I don't want to admit it, really, but I am already beginning to like those awful ribbons, which are perhaps rather useful after all. And if I really don't want to look at them, they can be hidden with just a click, leaving me with even more working space on my screen. So all right, I'll say it. Reluctantly. Good job, Kilgray.
Now who is going to re-do all the screenshots and videos for my tutorials?
I started testing R2 six days ago. During this time I've worked on a large project for ~140k words and several smaller ones, including one corpus creation with manual alignment and two or three template projects. The only problem I had with ribbon was some strange design decisions with LiveDocs ribbon and a single non-working keyboard shortcut, which should already be fixed. And while I was skeptical with regard to ribbon, it's really much more useful than standard menus. Even the grouping most of the time makes great sense.ReplyDelete
Thank you, Marek - I had intended to ask your opinion privately, and I think that in the end we'll all converge on the opinion that the ribbon design really is more useful than the old menus. But as trainers we'll still face the challenge for a while that many new users will still have to learn the old interface to work on server-based projects for clients who have not upgraded. That will be an interesting balancing act and one, I think, where the focus on processes rather than specific features will be most important.Delete
FWIW I went through a similar process when DVX3 appeared with the ribbon. I raged against it at first, but now I quite happily work with it. Perhaps this experience is somehow correlated with our age and the number of years we have been working with our tools?ReplyDelete
Ribbon vs. no ribbon - I think it really depends how the ribbon is implemented, and how the menus that it replaces were implemented.ReplyDelete
For me the memoQ ribbon is probably going to be an improvement: I haven't used memoQ so often in the past as to have formed really ingrained habits. Also, the memoQ menus did not include (as far as I know) customizable toolbars that could be displayed or not based on the translator's way of working.
On the other hand, Studio 2011 did offer such toolbars, so the move to a non-customizable ribbon was, for me, a big step backward. Even so, I hear from many translators who don't use Studio as often as I do that they find the ribbon easier to work with.
An important thing is how much the ribbon is customizable: MS Office offers a very customizable Quick Access toolbar - I've taken full advantage of that to put there the commands that I know I use frequently and that otherwise would be buried in some illogical place on the MS Word ribbon (for the rest, I use the very handy UBit menu replacement).
On the other hand, Studio has a non-customizable Quick Access toolbar (it is "customizable", according to SDL - in that you can choose whether to display it above or below the ribbon, but you cannot change the commands that appear on it), and that for me is a big problem (the commands SDL in its infinite wisdom chose to add to the Quick Access toolbar are not among those I would use often).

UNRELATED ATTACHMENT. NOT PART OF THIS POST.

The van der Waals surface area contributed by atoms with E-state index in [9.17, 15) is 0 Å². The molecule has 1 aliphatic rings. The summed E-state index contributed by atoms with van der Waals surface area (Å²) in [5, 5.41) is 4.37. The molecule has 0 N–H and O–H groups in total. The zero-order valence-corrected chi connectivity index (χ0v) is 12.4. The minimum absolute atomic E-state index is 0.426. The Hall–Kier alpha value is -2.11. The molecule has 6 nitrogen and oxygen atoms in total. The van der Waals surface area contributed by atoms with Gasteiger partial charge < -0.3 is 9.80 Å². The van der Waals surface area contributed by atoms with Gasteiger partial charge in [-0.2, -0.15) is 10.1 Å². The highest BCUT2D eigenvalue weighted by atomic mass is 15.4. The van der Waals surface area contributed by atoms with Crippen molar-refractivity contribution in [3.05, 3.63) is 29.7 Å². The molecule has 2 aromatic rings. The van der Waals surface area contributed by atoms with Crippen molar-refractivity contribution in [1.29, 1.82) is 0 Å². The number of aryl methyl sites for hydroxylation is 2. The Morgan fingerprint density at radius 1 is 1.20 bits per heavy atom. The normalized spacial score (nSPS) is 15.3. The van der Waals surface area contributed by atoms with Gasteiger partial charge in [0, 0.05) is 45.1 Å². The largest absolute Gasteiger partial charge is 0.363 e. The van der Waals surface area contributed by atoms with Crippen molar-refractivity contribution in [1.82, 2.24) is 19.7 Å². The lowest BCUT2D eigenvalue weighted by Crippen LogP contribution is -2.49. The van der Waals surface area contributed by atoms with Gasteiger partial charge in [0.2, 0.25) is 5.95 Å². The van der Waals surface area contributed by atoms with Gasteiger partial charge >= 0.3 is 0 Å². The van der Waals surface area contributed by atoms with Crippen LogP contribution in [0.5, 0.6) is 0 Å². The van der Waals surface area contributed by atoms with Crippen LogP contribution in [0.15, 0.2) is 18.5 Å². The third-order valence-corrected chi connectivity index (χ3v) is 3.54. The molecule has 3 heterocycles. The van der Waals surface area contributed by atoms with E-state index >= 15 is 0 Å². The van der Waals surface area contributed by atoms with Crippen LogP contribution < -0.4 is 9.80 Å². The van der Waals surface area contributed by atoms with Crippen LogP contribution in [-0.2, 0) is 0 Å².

I haven't installed memoQ 2014 R2, yet, so I don't know how they dealt with the QuickAccess toolbar. I hope they made it customizable.
It's not customizable in this iteration, Riccardo, but I think a dedicated ribbon on which one could build one's own workflow-oriented custom command selection would be a damned fine thing. Especially if multiple profiles for this could be created. But I would not make everything customizable, because that would create a support nightmare that I don't think you need me to describe. I was, however, griping at one of the designers today about some default choices for button behaviors (particularly for import) which do not reflect my routine needs not those of some other users I know, and I hope that in the future memoQ will have more capacity to remember user setting preferences or the last or recent choices made. This would save me a lot of time.Delete
One thing I found should make many individuals very happy. I looked at the last page of the version briefing document, which I think you also have, and started to use a yellow marker on the items in the long bullet list which were not rather important for individual translators as opposed to those clearly aimed at managing servers and large, multi-person projects. All but 6 items were clearly beneficial to individuals or small partner teams, and one of the most interesting to me was of no use to the corporate crowd whatsoever but gives me the functionality that was offered very reasonably to me a few years ago for several thousand euros - for free and with far less hassle.
This whole ribbon thing, on the whole, is more beneficial to your average freelancer than server-using PMs and their hierarchy. It doesn't harm the latter, and they will clearly benefit as well, but they have more support resources usually to deal with complexity. So relatively speaking, the help for the small guys is greater.